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Government to take on Royal Mail deficit

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UK - The government has agreed with recommendations from an independent panel that it should take responsibility for Royal Mail's historic pension liabilities, as its deficit is currently estimated at £5.9bn making the firm "balance sheet insolvent".

Findings from the final report - Modernise or decline: Policies to maintain the universal postal service in the United Kingdom - said the "size and volatility of the pension deficit" has "severe implications" for the future of the company.

In particular, the authors of the report - Richard Hopper, Dame Deirdre Hutton and Ian Smith - claimed the deficit is a "significant long-term drain" on Royal Mail's cash, and as it has made the firm "balance sheet insolvent" which means the directors have legal constraints when considering decisions, such as investment, and the effect on short-term cash flow at the expense of long-term factors.

The report also pointed out the deficit "makes it difficult for the company to compete effectively", primarily as it acts as a barrier to external investment by a strategic partner, an action which the report suggested is necessary for the company to survive.

Moreover, both Royal Mail and the UK government have confirmed the business has already been approached by the Dutch postal company TNT.

As a result, the independent review recommended: "The government should take responsibility for the historic pension liabilities in a way which is linked to the achievement of modernisation. It could, for example take a staged approach in which the scheme's assets and liabilities related to pensioners and members with deferred benefits were transferred to separate, government-backed arrangements."

The Royal Mail pension currently has around 452,000 members, of which just 161,000 are current employees, or active members, yet this number will only decline in the future as the scheme closed to new participants in April 2008 as part of a series of changes to make the plan more sustainable.

Figures highlighted in the report showed the scheme's deficit at the last triennial valuation was £3.4bn, though warned despite additional contributions from Royal Mail - including £284m in 2007-08 - the deficit had increased 75% since 2006 "with the most recent estimate putting it at £5.9bn", while on an accounting basis it claimed the deficit is "over six times larger than the cash generated by its business operations".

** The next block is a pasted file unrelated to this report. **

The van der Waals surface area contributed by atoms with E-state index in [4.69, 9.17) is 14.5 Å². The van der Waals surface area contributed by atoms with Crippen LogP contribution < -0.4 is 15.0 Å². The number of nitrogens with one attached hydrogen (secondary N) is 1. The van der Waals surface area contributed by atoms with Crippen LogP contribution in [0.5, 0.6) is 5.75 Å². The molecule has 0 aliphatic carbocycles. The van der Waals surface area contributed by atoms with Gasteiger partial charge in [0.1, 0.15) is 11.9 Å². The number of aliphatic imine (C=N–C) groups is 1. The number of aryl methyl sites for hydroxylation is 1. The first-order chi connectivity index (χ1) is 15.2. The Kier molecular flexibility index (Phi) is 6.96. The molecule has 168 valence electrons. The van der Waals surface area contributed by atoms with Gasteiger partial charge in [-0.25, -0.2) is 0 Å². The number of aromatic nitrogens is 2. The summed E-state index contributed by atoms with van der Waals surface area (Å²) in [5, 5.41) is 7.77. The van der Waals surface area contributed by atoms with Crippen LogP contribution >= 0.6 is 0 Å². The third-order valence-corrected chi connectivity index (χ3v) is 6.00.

The report noted while there are some "short-term measures" to try and reduce the deficit - such as a one-off injection of taxpayer funding and/or the sale of its General Logistics Systems (GLS) European parcel service - these would "not address the underlying causes of the deficit, nor would they alleviate the adverse impact of the deficit on Royal Mail and the wider postal services market".

Instead, it claimed the "best long-term solution must be for the risk around the historic liabilities" to be managed by central government, as this would leave Royal Mail with a "much smaller scheme and liabilities that would no longer be of a size that called into question the financial viability of the business".

The details of how these liabilities should be transferred will be left to the government to decide, although the report stressed the move should only be done in "parallel with our recommendations for the modernisation of Royal Mail".

However possible options could include:

Legislation to take over the relevant assets and liabilities of the scheme with the aim of paying benefits from general taxation, The purchase of annuities, and Operation of a separate managed fund.

That said, the report noted the government "would need to obtain state aid approval from the European Commission" as part of the process.

Lord Mandelson, secretary of state for Business, Enterprise and Regulatory Reform (BERR), said: "My department will want to study the report in detail, as I will. I intend to respond with a full statement of our policy early next year. The government agrees with Hooper's analysis and the recommendations. We intend to take forward the recommendations as a coherent package of measures."

Dave Ward, deputy general secretary of the Communication Workers Union (CWU), said: "We welcome the fact that our campaign to get the government to secure Royal Mail workers' pensions has been successful. We will be studying the detail of the report closely over the coming weeks and will respond fully in the New Year."

However ,the Conservative opposition political party warned the findings of the report should not distract attention from an alleged government plan to "raid Royal Mail's pension fund in order to plug a black hole in the public finances".

"The government is trying to strike a desperate deal to see them through the next election," claimed Alan Duncan, Conservative shadow business secretary.

"They are trying to look like the saviour of Royal Mail, but are doing so in flagrant breach of their election manifesto and by raiding the pension fund to bail out government borrowing."

If you have any comments you would like to add to this or any other story, contact Nyree Stewart on + 44 (0)20 7261 4618 or email nyree.stewart@ipe.com

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